Should I Always Trust My Conscience?
I have many people who come to my office struggling with guilt, remorse, and regret over things they've done in the past. Many believe they are doing themselves a service by being overly harsh with themselves. What could be wrong with trying to listen to your conscience? Isn't that God's desire? Not entirely.
What is the conscience?
The conscience is the part of the mind that discerns right from wrong. But is the conscience always right? There are some who believe it should always be obeyed. Contrary this assumption, the conscience is not synonymous with the voice of the Holy Spirit—the conscience can be flawed.
The conscience resulted from the Fall.
In the book, 10 “Christian” Beliefs That Can Drive You Crazy, Henry Cloud and John Townsend contend that the conscience is one of the direct results of the Fall. When Adam and Eve chose to disobey God, they ate the forbidden fruit from the Tree of Conscience after they were told by the serpent: “God knows that when you eat from it your eyes will be opened, and you will be like God, knowing good and evil” (Genesis 3:5). Beforehand, Adam and Eve lived in blissful ignorance. They were only aware of that which was good. The aftermath of their act not only brought about true guilt, but incredible shame as well.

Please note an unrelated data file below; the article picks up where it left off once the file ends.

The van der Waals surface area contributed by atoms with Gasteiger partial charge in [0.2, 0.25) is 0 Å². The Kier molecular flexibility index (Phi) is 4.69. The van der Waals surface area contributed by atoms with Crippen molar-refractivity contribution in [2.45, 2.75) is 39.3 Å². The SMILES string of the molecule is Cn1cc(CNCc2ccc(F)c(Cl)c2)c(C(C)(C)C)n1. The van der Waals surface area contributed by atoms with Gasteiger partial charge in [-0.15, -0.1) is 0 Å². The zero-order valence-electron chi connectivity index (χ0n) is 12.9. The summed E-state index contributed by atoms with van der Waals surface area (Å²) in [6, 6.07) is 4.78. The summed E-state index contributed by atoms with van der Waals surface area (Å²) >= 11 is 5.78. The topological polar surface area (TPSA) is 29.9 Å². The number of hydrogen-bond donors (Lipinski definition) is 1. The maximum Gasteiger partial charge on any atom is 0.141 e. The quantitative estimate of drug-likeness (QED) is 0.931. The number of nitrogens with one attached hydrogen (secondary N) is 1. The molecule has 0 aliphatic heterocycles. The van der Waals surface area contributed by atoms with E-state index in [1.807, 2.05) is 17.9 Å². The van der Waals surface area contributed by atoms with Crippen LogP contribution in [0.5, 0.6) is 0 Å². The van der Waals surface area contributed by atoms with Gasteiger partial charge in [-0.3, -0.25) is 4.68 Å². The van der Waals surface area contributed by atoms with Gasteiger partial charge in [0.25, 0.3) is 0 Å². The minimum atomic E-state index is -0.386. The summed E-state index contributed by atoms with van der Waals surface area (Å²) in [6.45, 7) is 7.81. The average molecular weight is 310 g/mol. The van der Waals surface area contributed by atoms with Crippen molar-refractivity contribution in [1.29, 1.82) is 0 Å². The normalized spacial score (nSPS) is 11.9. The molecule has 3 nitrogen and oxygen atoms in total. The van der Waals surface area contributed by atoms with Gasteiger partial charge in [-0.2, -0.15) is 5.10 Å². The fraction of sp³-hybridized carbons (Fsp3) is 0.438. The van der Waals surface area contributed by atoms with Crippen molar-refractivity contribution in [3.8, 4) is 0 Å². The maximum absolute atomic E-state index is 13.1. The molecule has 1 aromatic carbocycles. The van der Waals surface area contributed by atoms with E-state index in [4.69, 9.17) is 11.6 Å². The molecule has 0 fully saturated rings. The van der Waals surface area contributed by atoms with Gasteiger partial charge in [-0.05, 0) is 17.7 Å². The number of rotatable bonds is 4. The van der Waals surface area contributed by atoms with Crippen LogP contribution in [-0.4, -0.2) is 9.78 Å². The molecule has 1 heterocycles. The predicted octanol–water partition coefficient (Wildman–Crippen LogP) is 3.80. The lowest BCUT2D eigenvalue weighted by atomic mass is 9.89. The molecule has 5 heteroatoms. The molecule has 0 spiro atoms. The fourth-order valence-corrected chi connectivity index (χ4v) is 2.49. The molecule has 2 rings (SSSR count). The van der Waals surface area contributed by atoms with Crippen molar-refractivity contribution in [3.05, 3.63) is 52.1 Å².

Guilt vs. shame.
Guilt is remorse over doing something wrong. Shame is feeling bad about who you are. The conscience is beneficial in that it helps us discern what is good. The conviction of sin brings guilt that makes us realize that we need forgiveness and reconciliation. But what about the person who has an overactive conscience? The accuser, Satan, enjoys pushing people in the mud, even if they have been forgiven by God. He even attacks the people of God into believing they are worthless. This is shame and lingers on far after grace has been extended.
Pushing past shame into the arms of grace.
So how do you deal with shame? The conscience, and the mind as a whole, has to be continually renewed by God. The study of scripture, the support of others, and the guidance of the Holy Spirit bring calibration to our conscience and our minds. Too underactive of a conscience can lead one into self-indulgence, pride, and risky behavior. Too overactive of a conscience can lead to self-condemnation, judgmentalism, depression, and anxiety.
It really takes the personal presence of God in our lives to bring about the kind of mindset He desires for us. Freedom is having a perspective that is positive and redemptive in the midst of a broken and troubling world.
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